In this video report National Law Journal reporter Marcia Coyle explains the landmark U.S. Supreme Court case which examines for the first time the fundamental meaning of the Second Amendment to the U.S. Constitution.
The case in question related to the constitutionality of the law in the District of Columbia that bans hand guns and strictly regulates other lawfully owned guns.
In a 5-4 decision the justices of the Supreme Court interpreted that amendment to mean that an individual has the right to bear arms unrelated to service in a militia. However, the court did not say that this right was unlimited and that nothing in the decision should cast doubt on long-standing laws that regulate or restrict gun use.
Coyle discusses how the justices interpreted the history of the Second Amendment and what the founders of the U.S. Constitution intended.
“A well regulated militia being necessary to the security of a free State, the right of the People to keep and bear arms shall not be infringed.” - Second Amendment to the Constitution of the United States
“Justice Scalia held that — as did the lower federal appellate court here — that the Second Amendment protects the right of an individual to possess a firearm unrelated to service in a militia and to use that firearm for lawful purposes, such as self-defense in the home.” - Marcia Coyle, National Law Journal
“He emphasized that the Second Amendment right, like most of our rights, is not unlimited. And nothing in the decision should be taken to cast doubt on long standing laws, for example, prohibiting the possession of firearms by felons or the mentally ill, laws prohibiting the carrying of weapons in sensitive places, such as schools and government buildings, or laws imposing conditions on the commercial sale of firearms.” - Marcia Coyle, National Law Journal
“Justice Stevens offered a competing view of the history and text of the Second Amendment. He did not agree with Justice Scalia’s lengthy analysis of the history of the Second Amendment. He said the Second Amendment was a response to concerns that the new Congress would dismantle state militias, create a national standing army, and this would threaten the sovereignty of the states. He said there was nothing in the text or history that indicated the framers wanted to restrict states’ ability to regulate a private citizen’s right to own firearms.” - Marcia Coyle, National Law Journal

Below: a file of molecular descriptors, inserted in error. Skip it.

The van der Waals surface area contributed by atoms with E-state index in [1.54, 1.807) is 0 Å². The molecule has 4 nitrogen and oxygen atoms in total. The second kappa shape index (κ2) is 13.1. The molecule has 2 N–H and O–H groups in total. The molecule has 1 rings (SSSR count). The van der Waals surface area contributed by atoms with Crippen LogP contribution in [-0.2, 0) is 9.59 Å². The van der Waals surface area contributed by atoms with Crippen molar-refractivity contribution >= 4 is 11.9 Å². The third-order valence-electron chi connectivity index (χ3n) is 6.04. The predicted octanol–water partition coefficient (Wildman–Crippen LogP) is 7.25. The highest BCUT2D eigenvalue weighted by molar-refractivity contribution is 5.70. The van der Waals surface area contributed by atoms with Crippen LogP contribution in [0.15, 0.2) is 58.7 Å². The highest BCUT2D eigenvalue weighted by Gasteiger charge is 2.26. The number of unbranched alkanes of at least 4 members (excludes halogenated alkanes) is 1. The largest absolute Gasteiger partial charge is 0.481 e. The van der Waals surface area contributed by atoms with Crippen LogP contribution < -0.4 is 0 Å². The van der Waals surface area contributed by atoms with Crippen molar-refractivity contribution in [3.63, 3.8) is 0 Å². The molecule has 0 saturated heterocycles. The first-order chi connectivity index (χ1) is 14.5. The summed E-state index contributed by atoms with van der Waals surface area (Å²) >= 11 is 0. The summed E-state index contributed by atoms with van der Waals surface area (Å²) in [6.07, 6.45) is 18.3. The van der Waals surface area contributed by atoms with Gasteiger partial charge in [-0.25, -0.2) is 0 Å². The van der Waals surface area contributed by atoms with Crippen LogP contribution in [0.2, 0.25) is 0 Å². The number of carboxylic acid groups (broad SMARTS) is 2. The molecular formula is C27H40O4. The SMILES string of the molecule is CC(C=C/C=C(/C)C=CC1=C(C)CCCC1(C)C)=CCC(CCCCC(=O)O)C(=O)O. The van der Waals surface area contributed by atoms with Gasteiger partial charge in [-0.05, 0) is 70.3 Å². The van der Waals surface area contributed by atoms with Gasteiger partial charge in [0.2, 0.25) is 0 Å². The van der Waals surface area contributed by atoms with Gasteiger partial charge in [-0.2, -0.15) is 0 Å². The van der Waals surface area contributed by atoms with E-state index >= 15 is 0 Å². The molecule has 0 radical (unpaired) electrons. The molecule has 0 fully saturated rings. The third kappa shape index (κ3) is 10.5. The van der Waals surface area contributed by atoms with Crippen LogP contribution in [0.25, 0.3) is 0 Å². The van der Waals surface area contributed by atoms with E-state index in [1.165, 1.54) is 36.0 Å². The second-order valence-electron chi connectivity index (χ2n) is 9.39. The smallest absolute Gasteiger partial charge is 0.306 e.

WARM UP QUESTIONS:
What is the Second Amendment? What does it say? What do you think this means? Do you think people should be allowed to own guns?
Do you agree with the Supreme Court’s interpretation of the Second Amendment? Why or why not? What impact do you think this case will have on future gun law cases in the courts? What is the definition of conservative, what is the definition of liberal? How do conservative and liberal philosophies play out in the gun ban decision? Research whether citizens in other countries are allowed to own guns? Do you think this should make a difference to whether or not Americans should be able to own them?
Transcript of this report
The Supreme Court’s full ruling in District of Columbia v. Heller. [PDF]
Slide Show: Listen to Washington, D.C., Residents React to the Gun Ban Ruling
In-depth Coverage: Supreme Court Watch
U.S. Supreme Court Media: Background on District of Coumbia v. Heller